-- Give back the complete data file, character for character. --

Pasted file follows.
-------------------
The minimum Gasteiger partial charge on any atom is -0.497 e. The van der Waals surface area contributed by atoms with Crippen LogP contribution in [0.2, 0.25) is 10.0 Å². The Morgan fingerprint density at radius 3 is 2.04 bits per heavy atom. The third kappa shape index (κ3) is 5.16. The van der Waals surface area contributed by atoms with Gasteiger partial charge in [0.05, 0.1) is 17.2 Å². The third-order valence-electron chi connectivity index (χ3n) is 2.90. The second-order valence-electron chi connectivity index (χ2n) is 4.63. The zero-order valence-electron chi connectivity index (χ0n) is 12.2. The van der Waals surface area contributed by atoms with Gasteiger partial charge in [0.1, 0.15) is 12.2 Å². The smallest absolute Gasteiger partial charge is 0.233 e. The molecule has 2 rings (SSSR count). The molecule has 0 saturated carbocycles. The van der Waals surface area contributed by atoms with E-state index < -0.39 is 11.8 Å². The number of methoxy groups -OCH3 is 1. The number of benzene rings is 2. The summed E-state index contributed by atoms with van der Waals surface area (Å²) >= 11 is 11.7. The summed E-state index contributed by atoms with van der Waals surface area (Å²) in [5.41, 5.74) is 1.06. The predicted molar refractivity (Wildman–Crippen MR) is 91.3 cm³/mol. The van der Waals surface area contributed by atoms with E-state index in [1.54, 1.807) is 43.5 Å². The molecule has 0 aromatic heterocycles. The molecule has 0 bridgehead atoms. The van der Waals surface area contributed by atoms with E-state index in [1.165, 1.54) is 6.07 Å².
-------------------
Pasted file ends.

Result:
The minimum Gasteiger partial charge on any atom is -0.497 e. The van der Waals surface area contributed by atoms with Crippen LogP contribution in [0.2, 0.25) is 10.0 Å². The Morgan fingerprint density at radius 3 is 2.04 bits per heavy atom. The third kappa shape index (κ3) is 5.16. The van der Waals surface area contributed by atoms with Gasteiger partial charge in [0.05, 0.1) is 17.2 Å². The third-order valence-electron chi connectivity index (χ3n) is 2.90. The second-order valence-electron chi connectivity index (χ2n) is 4.63. The zero-order valence-electron chi connectivity index (χ0n) is 12.2. The van der Waals surface area contributed by atoms with Gasteiger partial charge in [0.1, 0.15) is 12.2 Å². The smallest absolute Gasteiger partial charge is 0.233 e. The molecule has 2 rings (SSSR count). The molecule has 0 saturated carbocycles. The van der Waals surface area contributed by atoms with E-state index < -0.39 is 11.8 Å². The number of methoxy groups -OCH3 is 1. The number of benzene rings is 2. The summed E-state index contributed by atoms with van der Waals surface area (Å²) >= 11 is 11.7. The summed E-state index contributed by atoms with van der Waals surface area (Å²) in [5.41, 5.74) is 1.06. The predicted molar refractivity (Wildman–Crippen MR) is 91.3 cm³/mol. The van der Waals surface area contributed by atoms with E-state index in [1.54, 1.807) is 43.5 Å². The molecule has 0 aromatic heterocycles. The molecule has 0 bridgehead atoms. The van der Waals surface area contributed by atoms with E-state index in [1.165, 1.54) is 6.07 Å².